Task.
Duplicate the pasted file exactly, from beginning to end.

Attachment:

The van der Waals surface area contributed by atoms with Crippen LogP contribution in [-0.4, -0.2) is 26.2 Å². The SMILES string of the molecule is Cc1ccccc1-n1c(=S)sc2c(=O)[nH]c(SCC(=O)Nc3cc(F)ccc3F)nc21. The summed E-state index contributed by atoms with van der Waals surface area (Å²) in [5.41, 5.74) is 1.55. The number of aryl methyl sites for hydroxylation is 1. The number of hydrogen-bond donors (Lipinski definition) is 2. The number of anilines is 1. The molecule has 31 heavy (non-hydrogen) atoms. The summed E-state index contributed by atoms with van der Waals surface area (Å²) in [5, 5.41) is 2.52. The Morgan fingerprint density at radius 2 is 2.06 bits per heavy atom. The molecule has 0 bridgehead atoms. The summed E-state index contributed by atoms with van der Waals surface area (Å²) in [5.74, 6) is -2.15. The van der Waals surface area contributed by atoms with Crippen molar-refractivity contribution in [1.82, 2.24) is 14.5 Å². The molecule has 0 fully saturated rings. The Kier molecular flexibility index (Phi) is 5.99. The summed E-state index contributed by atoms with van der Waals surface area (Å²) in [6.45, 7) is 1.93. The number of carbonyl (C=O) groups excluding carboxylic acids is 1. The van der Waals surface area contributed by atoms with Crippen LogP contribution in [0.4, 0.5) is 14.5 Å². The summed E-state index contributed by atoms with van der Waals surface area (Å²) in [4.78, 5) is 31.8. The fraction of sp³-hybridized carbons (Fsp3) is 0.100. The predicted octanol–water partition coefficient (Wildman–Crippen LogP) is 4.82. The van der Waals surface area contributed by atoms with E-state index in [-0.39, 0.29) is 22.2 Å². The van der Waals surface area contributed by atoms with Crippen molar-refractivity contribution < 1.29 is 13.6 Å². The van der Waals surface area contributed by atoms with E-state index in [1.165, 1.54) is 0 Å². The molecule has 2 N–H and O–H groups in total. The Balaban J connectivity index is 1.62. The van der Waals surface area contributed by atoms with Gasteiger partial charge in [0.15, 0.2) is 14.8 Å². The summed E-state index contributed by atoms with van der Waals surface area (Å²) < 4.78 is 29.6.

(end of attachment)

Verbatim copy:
The van der Waals surface area contributed by atoms with Crippen LogP contribution in [-0.4, -0.2) is 26.2 Å². The SMILES string of the molecule is Cc1ccccc1-n1c(=S)sc2c(=O)[nH]c(SCC(=O)Nc3cc(F)ccc3F)nc21. The summed E-state index contributed by atoms with van der Waals surface area (Å²) in [5.41, 5.74) is 1.55. The number of aryl methyl sites for hydroxylation is 1. The number of hydrogen-bond donors (Lipinski definition) is 2. The number of anilines is 1. The molecule has 31 heavy (non-hydrogen) atoms. The summed E-state index contributed by atoms with van der Waals surface area (Å²) in [5, 5.41) is 2.52. The Morgan fingerprint density at radius 2 is 2.06 bits per heavy atom. The molecule has 0 bridgehead atoms. The summed E-state index contributed by atoms with van der Waals surface area (Å²) in [5.74, 6) is -2.15. The van der Waals surface area contributed by atoms with Crippen molar-refractivity contribution in [1.82, 2.24) is 14.5 Å². The molecule has 0 fully saturated rings. The Kier molecular flexibility index (Phi) is 5.99. The summed E-state index contributed by atoms with van der Waals surface area (Å²) in [6.45, 7) is 1.93. The number of carbonyl (C=O) groups excluding carboxylic acids is 1. The van der Waals surface area contributed by atoms with Crippen LogP contribution in [0.4, 0.5) is 14.5 Å². The summed E-state index contributed by atoms with van der Waals surface area (Å²) in [4.78, 5) is 31.8. The fraction of sp³-hybridized carbons (Fsp3) is 0.100. The predicted octanol–water partition coefficient (Wildman–Crippen LogP) is 4.82. The van der Waals surface area contributed by atoms with E-state index in [-0.39, 0.29) is 22.2 Å². The van der Waals surface area contributed by atoms with Crippen molar-refractivity contribution < 1.29 is 13.6 Å². The van der Waals surface area contributed by atoms with E-state index in [1.165, 1.54) is 0 Å². The molecule has 2 N–H and O–H groups in total. The Balaban J connectivity index is 1.62. The van der Waals surface area contributed by atoms with Gasteiger partial charge in [0.15, 0.2) is 14.8 Å². The summed E-state index contributed by atoms with van der Waals surface area (Å²) < 4.78 is 29.6.